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Tencent investing $62.8 mn in Flipkart amid China-India border row

"Our calculations based on available data indicate that Tencent holds a stake in the range of 4 - 5.3 per cent," said

tencent | Flipkart | India China border row

Peerzada Abrar  |  Bengaluru 

Other experts said that the FDI norms introduced by the government recently apply for new investments.

Chinese technology conglomerate is investing $62.8 million in Walmart-owned e-commerce firm Flipkart, according to a report by business intelligence platform

The investment comes amid Sino-India tensions, including the Chinese app ban and the changes to the foreign direct investment (FDI) norms and pre-clearance mechanisms on investments from China.

had announced a $1.2-billion infusion into in July, but no filings in connection with that announcement have yet been made.

“There is the possibility though that Tencent’s investment is the first money in, as part of this larger round involving and other shareholders,” said said that is a minority investor in the platform whose Singapore-holding company saw acquiring a majority stake in 2018. It said shares the cap table with other minority investors, including Tiger Global, Accel, former chief executive officer and co-founder Binny Bansal, Microsoft, and Singapore GIC.

“Our calculations based on the available data indicate that Tencent holds stake in the range of 4-5.3 per cent,” said

did not respond to the query about this development.


Even as Tencent announced that it was opening a regional hub in Singapore, it appears to be generating conflicting signals about its India strategy. Recent reports indicated that Tencent was selling a part or all of its holding in Indian gaming platform Dream11. But it marked its Singapore announcement by enhancing its stake in Flipkart, according to the report.

Experts said the investment is part of the portfolio and investment restructuring strategy being adopted by Tencent to combat regulatory measures adopted by India, curbing opportunistic takeover and acquisitions of Indian firms.

“But these creative structures may further require the Indian government to revisit the restrictions put in place. Creative structure of indirect holdings in parent entities are being devised to circumvent regulatory approvals by the Indian government,” said Sumit Kochar, corporate commercial lawyer and transaction advisory partner at Dolce Vita Trustees.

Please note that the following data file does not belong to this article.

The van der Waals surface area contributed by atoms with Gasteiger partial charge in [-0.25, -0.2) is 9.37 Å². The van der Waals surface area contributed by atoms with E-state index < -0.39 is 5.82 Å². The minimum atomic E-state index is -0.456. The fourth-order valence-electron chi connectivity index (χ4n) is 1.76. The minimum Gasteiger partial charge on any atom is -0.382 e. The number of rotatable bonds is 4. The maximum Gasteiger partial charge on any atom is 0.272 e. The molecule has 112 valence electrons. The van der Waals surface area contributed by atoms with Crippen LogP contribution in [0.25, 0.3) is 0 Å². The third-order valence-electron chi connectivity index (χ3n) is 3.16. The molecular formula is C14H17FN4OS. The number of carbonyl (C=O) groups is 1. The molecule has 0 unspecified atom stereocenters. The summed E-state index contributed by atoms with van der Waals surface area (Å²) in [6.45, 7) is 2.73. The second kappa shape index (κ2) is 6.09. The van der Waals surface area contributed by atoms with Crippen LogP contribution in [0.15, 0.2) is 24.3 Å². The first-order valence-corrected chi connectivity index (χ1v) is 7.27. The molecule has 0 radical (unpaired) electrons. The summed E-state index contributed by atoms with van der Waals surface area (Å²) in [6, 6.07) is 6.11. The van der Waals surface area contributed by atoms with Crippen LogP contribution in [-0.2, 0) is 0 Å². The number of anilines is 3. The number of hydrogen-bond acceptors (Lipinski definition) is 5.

Amid rising tension with China arising from a border dispute, the Indian government also recently banned a number of applications that it said were owned by Chinese companies, on the grounds of national security. Among them was Tencent’s multiplayer battle royale game PlayerUnknown’s Battlegrounds (PUBG).

But Kochar of Dolce Vita Trustees said that Tencent’s investment strategy for Indian market unicorns appears to be still strong despite the recent blow to its start-up investments, including PUBG.

Other experts said that the FDI norms introduced by the government recently apply to new investments.

“The government had carved out an exception for the ongoing investments deals from China or with Chinese investors and allowed ongoing deals to be completed within a specified time frame,” said Salman Waris, managing partner at technology law firm TechLegis Advocates and Solicitors, adding, “Also, this investment in Flipkart by Tencent looks like an indirect investment deal, as it might be routed through Tencent’s entity in Singapore.”

In August, Ant Group, which is the payment and finance-focused company of the Chinese e-commerce giant Alibaba, had said in its initial public offering prospectus at the Hong Kong stock exchange that a change in foreign investment regulation in India led to “further evaluation” of the timing of its additional investment in food delivery start-up Zomato.

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First Published: Wed, September 16 2020. 19:55 IST